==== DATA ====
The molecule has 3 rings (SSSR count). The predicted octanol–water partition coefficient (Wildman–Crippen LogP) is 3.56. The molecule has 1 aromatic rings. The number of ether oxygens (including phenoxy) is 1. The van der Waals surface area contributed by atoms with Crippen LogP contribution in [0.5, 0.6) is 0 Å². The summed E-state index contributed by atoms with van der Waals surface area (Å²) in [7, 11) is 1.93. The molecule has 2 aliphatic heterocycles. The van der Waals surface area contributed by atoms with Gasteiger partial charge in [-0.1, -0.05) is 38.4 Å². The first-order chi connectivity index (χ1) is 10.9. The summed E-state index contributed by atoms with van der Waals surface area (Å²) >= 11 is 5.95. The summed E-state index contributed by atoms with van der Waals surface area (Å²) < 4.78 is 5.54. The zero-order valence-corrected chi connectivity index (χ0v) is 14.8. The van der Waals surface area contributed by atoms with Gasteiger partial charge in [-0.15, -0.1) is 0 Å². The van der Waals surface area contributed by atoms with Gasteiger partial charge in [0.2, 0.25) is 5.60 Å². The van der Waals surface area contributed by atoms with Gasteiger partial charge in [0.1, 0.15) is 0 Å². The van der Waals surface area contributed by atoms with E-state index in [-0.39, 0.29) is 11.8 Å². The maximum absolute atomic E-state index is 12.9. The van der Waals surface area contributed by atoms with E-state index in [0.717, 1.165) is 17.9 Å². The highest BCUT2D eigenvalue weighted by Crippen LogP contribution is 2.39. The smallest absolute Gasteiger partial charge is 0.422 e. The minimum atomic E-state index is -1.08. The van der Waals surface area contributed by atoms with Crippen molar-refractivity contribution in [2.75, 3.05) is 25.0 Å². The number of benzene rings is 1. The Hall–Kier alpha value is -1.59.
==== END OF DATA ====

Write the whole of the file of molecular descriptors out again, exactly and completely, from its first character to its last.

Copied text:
The molecule has 3 rings (SSSR count). The predicted octanol–water partition coefficient (Wildman–Crippen LogP) is 3.56. The molecule has 1 aromatic rings. The number of ether oxygens (including phenoxy) is 1. The van der Waals surface area contributed by atoms with Crippen LogP contribution in [0.5, 0.6) is 0 Å². The summed E-state index contributed by atoms with van der Waals surface area (Å²) in [7, 11) is 1.93. The molecule has 2 aliphatic heterocycles. The van der Waals surface area contributed by atoms with Gasteiger partial charge in [-0.1, -0.05) is 38.4 Å². The first-order chi connectivity index (χ1) is 10.9. The summed E-state index contributed by atoms with van der Waals surface area (Å²) >= 11 is 5.95. The summed E-state index contributed by atoms with van der Waals surface area (Å²) < 4.78 is 5.54. The zero-order valence-corrected chi connectivity index (χ0v) is 14.8. The van der Waals surface area contributed by atoms with Gasteiger partial charge in [-0.15, -0.1) is 0 Å². The van der Waals surface area contributed by atoms with Gasteiger partial charge in [0.2, 0.25) is 5.60 Å². The van der Waals surface area contributed by atoms with Gasteiger partial charge in [0.1, 0.15) is 0 Å². The van der Waals surface area contributed by atoms with E-state index in [-0.39, 0.29) is 11.8 Å². The maximum absolute atomic E-state index is 12.9. The van der Waals surface area contributed by atoms with E-state index in [0.717, 1.165) is 17.9 Å². The highest BCUT2D eigenvalue weighted by Crippen LogP contribution is 2.39. The smallest absolute Gasteiger partial charge is 0.422 e. The minimum atomic E-state index is -1.08. The van der Waals surface area contributed by atoms with Crippen molar-refractivity contribution in [2.75, 3.05) is 25.0 Å². The number of benzene rings is 1. The Hall–Kier alpha value is -1.59.